Income Statement and Postretirement Benefits Essay

Submitted By wudic
Words: 1226
Pages: 5

4.9 GM to Take Charge of
$20.8-Billion
6343889 Xiaocen LIU

INTRODUCTION
• General Motor Corp. took a $20.8 billion charge against 1992 earnings
• This makes GM with the largest annual loss of US corporation
• Non-cash recharge and still sufficient to pay stock dividends
(only accounting information that affects expectations of future cash flows is priced)
• The actual loss is within the expected range $16 billion to $24 billion
• GM would also take $744-million restructuring charge for its National Car Rental Systems business What’s more?
1. GM disclosed it the new accounting policy in Feb 2, 1993.
This timely disclosure will make the public and shareholders have less concern about the inside information
2. In GM’s 1993 Annual Report, the company revealed the sentences in the note that “The ongoing effect in subsequent periods is not expected to be material. The effect at Electronic Data Systems Corporation is not material and there is no effect on GM Class E common stock earnings.”

SFAF 106 ACCOUNTING FOR POSTRETIREMENT BENEFITS OTHER THAN PENSIONS
Summary
• Focus principally on postretirement health care benefits
• Significantly change the prevalent current practice of accounting for postretirement benefits on a pay-as-you-go
(cash) basis by requiring accrual, during the years that the employee renders the necessary service, of the expected cost of providing those benefits to an employee and the employee's beneficiaries and covered dependents • In exchange for the current services provided by the employee, the employer promises to provide, in addition to current wages and other benefits, health and other welfare benefits after the employee retires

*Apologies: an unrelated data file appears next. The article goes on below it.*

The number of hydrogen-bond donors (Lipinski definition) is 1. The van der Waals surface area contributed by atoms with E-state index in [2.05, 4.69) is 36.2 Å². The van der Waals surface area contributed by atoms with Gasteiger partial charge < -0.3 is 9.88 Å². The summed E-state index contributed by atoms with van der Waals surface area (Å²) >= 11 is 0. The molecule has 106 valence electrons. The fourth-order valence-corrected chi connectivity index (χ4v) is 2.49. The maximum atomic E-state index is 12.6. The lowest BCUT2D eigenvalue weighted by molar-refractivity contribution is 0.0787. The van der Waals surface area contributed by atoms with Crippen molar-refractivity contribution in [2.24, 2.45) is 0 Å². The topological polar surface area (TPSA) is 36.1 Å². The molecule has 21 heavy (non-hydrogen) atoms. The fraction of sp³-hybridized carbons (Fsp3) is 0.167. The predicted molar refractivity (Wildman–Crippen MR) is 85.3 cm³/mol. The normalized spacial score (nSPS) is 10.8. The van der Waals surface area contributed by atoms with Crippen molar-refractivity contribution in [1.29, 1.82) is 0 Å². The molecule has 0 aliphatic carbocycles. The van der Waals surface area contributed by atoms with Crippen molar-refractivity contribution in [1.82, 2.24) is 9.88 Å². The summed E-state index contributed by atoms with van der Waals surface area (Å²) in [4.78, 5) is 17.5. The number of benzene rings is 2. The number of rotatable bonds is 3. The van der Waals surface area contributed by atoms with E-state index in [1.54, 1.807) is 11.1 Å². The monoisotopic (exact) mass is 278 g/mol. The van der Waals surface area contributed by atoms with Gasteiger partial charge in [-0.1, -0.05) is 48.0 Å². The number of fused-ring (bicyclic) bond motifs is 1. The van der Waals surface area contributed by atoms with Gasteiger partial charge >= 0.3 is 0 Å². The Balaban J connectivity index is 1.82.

• The benefits are a type of deferred compensation. The employer's obligation for that compensation is incurred as employees render the services necessary to earn their postretirement benefits

SFAF 106 ACCOUNTING FOR POSTRETIREMENT BENEFITS OTHER THAN PENSIONS
• objective of that accounting is to minimize the cost and mitigate the disruption to the extent possible without unduly benefits compromising the ability of financial statements to provide useful information.
• Accrual accounting goes beyond cash transactions and attempts to recognize the financial effects of noncash transactions and events as they occur. Recognition and measurement of the accrued obligation to provide postretirement benefits will provide users of financial statements with the opportunity to assess the financial consequences of employers' compensation decisions.
The Board's objectives in issuing this Statement are to improve employers' financial reporting for postretirement benefits in the following manner:
a. To enhance the relevance and representational faithfulness of the employer's reported results of operations by recognizing net periodic postretirement benefit cost as employees render the services necessary to earn their postretirement benefits
b. To enhance the relevance and representational faithfulness of the employer's statement of financial position by including a measure of the obligation to provide postretirement benefits based on a mutual understanding between the employer and its employees of the terms of the underlying plan
c. To enhance the ability of users of the employer's financial statements to understand the extent and effects of the employer's undertaking to provide postretirement benefits to its employees by disclosing relevant information about the obligation and cost of the postretirement benefit plan and how those amounts are measured
d. To improve the understandability and comparability of amounts reported by requiring employers with similar plans to use the same method to measure their accumulated postretirement benefit obligations and the related costs of the

QUESTION 1

1. Will the new accounting policy SFAF 106 affect the company’s financial reporting?

(Textbook 4.3.1) Accounting policies adopted by firms won’t affect as long as these policies have no
differential…